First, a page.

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Germany: GDL train drivers' union announces next rail strike

March 10, 2024

The GDL trade union has called on members to go on strike for 24 hours, with passenger trains affected from early on Tuesday. Trains and planes in Germany have been facing regular disruption for months now.

A German train with its red brake lights on, stationary at Munich station. March 8, 2024.
It will be the second straight week of interruptions to trains and planes in GermanyImage: Sven Hoppe/dpa/picture alliance

The GDL train drivers' union on Sunday evening called the latest strike in its ongoing dispute over pay and hours with Deutsche Bahn (DB).

The union said in a statement that passenger services would be affected from 2 a.m. local time (0100 UTC/GMT) on Tuesday until the same time on Wednesday. 

Freight train drivers will start their strike at 6 p.m. on Monday, also downing tools for a 24-hour period, the GDL said. 

People standing on platforms at Berlin main train station during limited service and a rail strike. March 8, 2024.
Platforms were quieter than usual this week as wellImage: Hannes P Albert/dpa/picture alliance

Bahn wants further talks, GDL wants higher offer first

"Since the DB board has submitted no new offer from January 19 until now, this leads unavoidably to industrial action," GDL quoted its chairman Claus Weselsky as saying. "For the GDL this is the last resort." 

Deutsche Bahn, meanwhile, has called for the GDL to return to the negotiating table, with the union saying its precondition for this is an improved offer. The battle lines have hardened around this impasse for weeks now, with Tuesday's strikes to be the sixth as part of the dispute.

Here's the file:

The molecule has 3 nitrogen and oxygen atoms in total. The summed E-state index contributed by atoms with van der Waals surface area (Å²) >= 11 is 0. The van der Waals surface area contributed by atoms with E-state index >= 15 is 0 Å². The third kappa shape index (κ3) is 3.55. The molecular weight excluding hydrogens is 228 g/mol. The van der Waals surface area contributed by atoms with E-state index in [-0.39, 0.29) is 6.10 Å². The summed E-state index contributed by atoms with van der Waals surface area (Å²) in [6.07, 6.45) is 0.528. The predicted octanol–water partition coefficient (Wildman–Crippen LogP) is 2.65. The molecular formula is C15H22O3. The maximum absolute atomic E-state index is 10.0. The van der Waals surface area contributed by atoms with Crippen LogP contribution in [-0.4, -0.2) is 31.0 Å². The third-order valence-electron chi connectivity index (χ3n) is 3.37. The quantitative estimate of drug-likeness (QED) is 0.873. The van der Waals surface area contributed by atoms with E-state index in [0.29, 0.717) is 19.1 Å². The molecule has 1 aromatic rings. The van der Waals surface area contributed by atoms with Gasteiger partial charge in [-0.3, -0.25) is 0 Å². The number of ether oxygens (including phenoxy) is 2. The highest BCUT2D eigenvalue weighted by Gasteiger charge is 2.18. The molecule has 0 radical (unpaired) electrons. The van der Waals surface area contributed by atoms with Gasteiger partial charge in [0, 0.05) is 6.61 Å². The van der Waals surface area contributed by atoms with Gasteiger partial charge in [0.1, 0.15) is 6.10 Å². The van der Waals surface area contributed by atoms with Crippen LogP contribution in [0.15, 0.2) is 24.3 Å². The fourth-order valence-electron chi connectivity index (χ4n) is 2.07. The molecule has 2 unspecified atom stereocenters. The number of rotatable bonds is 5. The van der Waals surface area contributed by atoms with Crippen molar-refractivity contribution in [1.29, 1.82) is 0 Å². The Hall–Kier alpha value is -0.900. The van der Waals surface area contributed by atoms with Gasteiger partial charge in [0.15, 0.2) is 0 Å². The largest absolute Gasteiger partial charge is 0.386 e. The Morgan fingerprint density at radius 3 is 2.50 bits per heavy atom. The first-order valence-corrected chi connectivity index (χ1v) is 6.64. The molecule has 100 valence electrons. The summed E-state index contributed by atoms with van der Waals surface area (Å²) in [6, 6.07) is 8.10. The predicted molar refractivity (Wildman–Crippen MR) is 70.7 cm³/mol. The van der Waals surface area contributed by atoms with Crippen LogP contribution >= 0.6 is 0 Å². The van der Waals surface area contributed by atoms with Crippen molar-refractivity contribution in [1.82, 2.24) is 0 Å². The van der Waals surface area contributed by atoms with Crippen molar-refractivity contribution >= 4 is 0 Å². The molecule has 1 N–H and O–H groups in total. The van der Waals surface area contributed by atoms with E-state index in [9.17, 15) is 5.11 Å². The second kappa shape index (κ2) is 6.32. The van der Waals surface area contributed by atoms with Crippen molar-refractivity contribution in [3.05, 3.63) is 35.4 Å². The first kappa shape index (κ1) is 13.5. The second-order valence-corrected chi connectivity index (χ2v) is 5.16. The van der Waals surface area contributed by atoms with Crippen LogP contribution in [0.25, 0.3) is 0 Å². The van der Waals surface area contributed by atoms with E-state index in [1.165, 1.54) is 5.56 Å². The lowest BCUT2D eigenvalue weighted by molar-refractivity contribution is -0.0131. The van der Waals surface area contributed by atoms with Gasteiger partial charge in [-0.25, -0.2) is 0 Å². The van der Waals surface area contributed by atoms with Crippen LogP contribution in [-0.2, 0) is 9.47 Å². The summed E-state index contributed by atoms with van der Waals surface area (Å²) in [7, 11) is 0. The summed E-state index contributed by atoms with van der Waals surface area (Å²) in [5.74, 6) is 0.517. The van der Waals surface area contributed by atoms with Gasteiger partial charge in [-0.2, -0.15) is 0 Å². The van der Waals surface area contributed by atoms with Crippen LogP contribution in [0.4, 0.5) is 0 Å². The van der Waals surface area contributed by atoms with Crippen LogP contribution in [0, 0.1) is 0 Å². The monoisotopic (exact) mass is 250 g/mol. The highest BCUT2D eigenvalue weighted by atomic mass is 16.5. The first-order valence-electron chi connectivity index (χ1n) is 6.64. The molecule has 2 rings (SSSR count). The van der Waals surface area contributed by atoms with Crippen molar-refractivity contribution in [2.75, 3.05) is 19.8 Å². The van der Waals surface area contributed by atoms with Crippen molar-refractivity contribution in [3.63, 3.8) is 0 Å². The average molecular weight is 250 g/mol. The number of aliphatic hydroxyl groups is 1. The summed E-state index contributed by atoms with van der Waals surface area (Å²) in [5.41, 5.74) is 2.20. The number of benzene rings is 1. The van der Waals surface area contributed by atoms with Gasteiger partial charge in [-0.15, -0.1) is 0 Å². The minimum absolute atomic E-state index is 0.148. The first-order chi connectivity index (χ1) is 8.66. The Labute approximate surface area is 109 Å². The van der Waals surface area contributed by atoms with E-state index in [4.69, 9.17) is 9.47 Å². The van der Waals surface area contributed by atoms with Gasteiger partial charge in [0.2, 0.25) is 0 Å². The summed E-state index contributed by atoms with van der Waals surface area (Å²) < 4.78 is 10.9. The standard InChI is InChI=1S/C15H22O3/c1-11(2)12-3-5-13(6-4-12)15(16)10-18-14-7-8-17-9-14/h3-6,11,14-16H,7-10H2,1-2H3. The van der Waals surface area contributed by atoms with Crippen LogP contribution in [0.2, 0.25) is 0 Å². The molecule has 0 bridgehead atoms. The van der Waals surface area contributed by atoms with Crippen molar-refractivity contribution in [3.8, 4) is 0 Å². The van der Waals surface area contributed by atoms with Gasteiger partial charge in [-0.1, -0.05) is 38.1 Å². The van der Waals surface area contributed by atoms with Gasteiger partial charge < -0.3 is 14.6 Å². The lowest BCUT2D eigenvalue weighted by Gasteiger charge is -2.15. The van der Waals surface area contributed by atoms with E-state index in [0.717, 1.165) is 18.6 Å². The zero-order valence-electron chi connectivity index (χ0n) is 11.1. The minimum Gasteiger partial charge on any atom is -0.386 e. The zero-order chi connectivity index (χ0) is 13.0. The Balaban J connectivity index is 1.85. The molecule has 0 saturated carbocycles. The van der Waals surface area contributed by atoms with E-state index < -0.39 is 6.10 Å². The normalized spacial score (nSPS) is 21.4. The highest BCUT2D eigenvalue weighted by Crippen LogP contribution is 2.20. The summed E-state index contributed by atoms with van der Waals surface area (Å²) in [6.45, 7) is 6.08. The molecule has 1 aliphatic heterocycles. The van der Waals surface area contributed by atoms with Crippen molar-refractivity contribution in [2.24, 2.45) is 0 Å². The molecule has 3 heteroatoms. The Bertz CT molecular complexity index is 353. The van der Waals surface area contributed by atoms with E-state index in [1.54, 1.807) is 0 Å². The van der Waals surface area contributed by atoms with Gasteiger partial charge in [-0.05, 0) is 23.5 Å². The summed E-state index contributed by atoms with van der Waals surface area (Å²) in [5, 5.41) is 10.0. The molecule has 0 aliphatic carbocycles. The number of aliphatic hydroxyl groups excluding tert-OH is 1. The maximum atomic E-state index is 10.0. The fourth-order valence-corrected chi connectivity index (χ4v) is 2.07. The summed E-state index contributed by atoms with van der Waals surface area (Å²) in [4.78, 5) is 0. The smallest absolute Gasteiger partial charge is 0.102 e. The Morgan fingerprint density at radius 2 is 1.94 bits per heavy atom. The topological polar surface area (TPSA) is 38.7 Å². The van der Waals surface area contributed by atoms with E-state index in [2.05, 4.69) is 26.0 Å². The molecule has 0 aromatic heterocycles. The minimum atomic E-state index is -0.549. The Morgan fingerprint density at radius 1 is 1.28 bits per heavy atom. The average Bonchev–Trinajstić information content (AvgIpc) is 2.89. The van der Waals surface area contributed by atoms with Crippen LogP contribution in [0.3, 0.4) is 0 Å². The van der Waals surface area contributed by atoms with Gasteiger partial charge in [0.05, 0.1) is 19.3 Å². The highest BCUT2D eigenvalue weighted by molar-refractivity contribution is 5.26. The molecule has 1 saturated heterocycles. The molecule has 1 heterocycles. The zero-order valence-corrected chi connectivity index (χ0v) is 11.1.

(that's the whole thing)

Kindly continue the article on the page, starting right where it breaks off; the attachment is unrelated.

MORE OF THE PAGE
"We are convinced we will only achieve an agreement at the negotiating table," DB head of personnel Martin Seiler had said earlier on Sunday, in the backdrop of last week's GDL strike. 

German strikes hurting economy and travelers alike

One core demand of the GDL is a standard 35-hour work week replacing the current 38-hour week with no change in remuneration. DB has argued that this is both economically unfeasible and would exacerbate existing staffing and recruitment issues.

Bahn accuses GDL of overreaction, will try to offer 'basic service' 

Weselsky of the GDL said last week that the union would start a so-called "strike wave" and cease to give 48 hours' advanced warning for future strikes. Sunday's latest announcement allowed one working day for Deutsche Bahn to react.

Deutsche Bahn called this "a sheer imposition for millions of rail travelers and the economy."

"The strike will again have a massive impact on the entire rail network," DB said in a press release

It said that it would prioritize maintaining a basic service on both long-distance and regional services. It advised customers to check for information on their exact trains.

It also said that customers who had bought tickets tied to the day of the strike prior to it being announced would be welcome to travel at a later date without incurring extra fees.

Widespread train and plane disruptions in Germany

The most recent strikes as part of this dispute took place late last week, and coincided with industrial action affecting air travel in Germany.

Lufthansa has faced strike action from employees from several sectors and different trade unions in recent months.

Local public transport in a handful of states, including the most populous North Rhine-Westphalia, has also been affected.

Germany's central bank warned last month that the actions were liable to affect productivity.

msh/mm (AFP, dpa) 

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